The British squadron consisted of two fifty gun ships, four of thirty guns, two of twenty, and an armed schooner and bomb-ketch, all under the command of sir Peter Farker. The land forces were commanded by lord Cornwallis, with generals Clinton and Vaughan. As they had yet no intelligence of the evacuation of Boston, general Howe dispatched a vessel to Cape Fear with some instructions; but it was too late; and in the beginning of June, the squadron anchored off Charleston bar. Here they met with some difficulty in crossing, being obliged to take out the guns from the two largest ships, which were notwithstanding, several times in danger of sticking fast. The next obstacle was a strong fort on Sullivan's island, six miles east of Charleston, which, though not compleatly finished, was very strong. However, the British generals resolved wit out hesitation to attack it; but though an attack was easy from sea, it was difficult to obtain a co-operation of the and forces.

This was, however, attempted by landing them on Long sland adjacent to Sullivan's island on the east, from whic

it is separated by a very narrow creek, not above two feet deep at low water. Opposite to this ford, the provincials had posted a strong body of troops, with cannon and intrenchments; while general Lee was posted on the main land, with a bridge of boats betwixt that and Sullivan's island, so that he could at pleasure, send reinforcements to the troops in the fort on Sullivan's island.

There were so many delays occurred on the part of the British, that it was the 24th of June, 1776, before matters were in readiness for an attack; and, by this time the provincials had abundantly provided for their reception. On the morning of that day, the bomb-ketch began to throw shells into fort Sullivan, and about mid-day the two fifty gun ships, and thirty gun frigates came up and began a severe fire. Three other frigates were ordered to take their station between Charleston, and the fort, in order to enfilade the batteries, and cut off the communication with the main land; but, through the ignorance of the pilots, they all stuck fast; and though two of them were disentangled they were found to be totally unfit for service; the third was burnt, that she might not fall into the hands of the enemy.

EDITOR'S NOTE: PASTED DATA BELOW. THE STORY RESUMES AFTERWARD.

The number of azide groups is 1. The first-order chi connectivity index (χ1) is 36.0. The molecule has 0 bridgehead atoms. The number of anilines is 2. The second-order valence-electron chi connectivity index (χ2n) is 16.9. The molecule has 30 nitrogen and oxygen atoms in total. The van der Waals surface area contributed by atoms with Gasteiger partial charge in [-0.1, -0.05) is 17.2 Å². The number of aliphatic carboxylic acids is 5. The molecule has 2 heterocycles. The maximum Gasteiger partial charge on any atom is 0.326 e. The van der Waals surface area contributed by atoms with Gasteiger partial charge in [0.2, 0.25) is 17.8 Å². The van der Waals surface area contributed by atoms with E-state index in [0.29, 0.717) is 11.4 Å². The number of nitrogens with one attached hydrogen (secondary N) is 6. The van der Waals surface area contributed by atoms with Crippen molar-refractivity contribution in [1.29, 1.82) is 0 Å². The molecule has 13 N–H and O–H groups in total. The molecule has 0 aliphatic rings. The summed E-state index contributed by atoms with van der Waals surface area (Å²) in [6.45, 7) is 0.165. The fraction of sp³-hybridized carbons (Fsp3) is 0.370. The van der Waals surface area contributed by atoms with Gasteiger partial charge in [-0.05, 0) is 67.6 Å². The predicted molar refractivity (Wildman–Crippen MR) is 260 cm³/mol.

The attack was therefore confined to the five armed vessels, and bomb-ketch, between whom and the fort, a dreadful fire ensued. The Bristol suffered excessively, the springs on her cable being shot away, she was for a time, entirely exposed to the enemy's fire. As the provincials poured in great quantities of red hot balls, she was twice in flames. Captain Morris, her commander, after receiving five wounds, was obliged to go below deck in order to have his arm amputated: after undergoing this operation, he returned to his station, where he received another wound, but still refused to quit his place; at last he received a red hot ball in his belly, which instantly put an end to his life. Of all the officers and seamen, who stood on the quarter deck of this vessel, not one escaped without a wound, except sir Peter Parker alone; whose intrepidity and presence of mind on this occasion, was very remarkable.

The engagement lasted until the darkness put an end to it. Little damage was done by the British, as the works of the enemy lay so low, that many of the shot flew over ; and the fortifications, being composed of palm trees, mix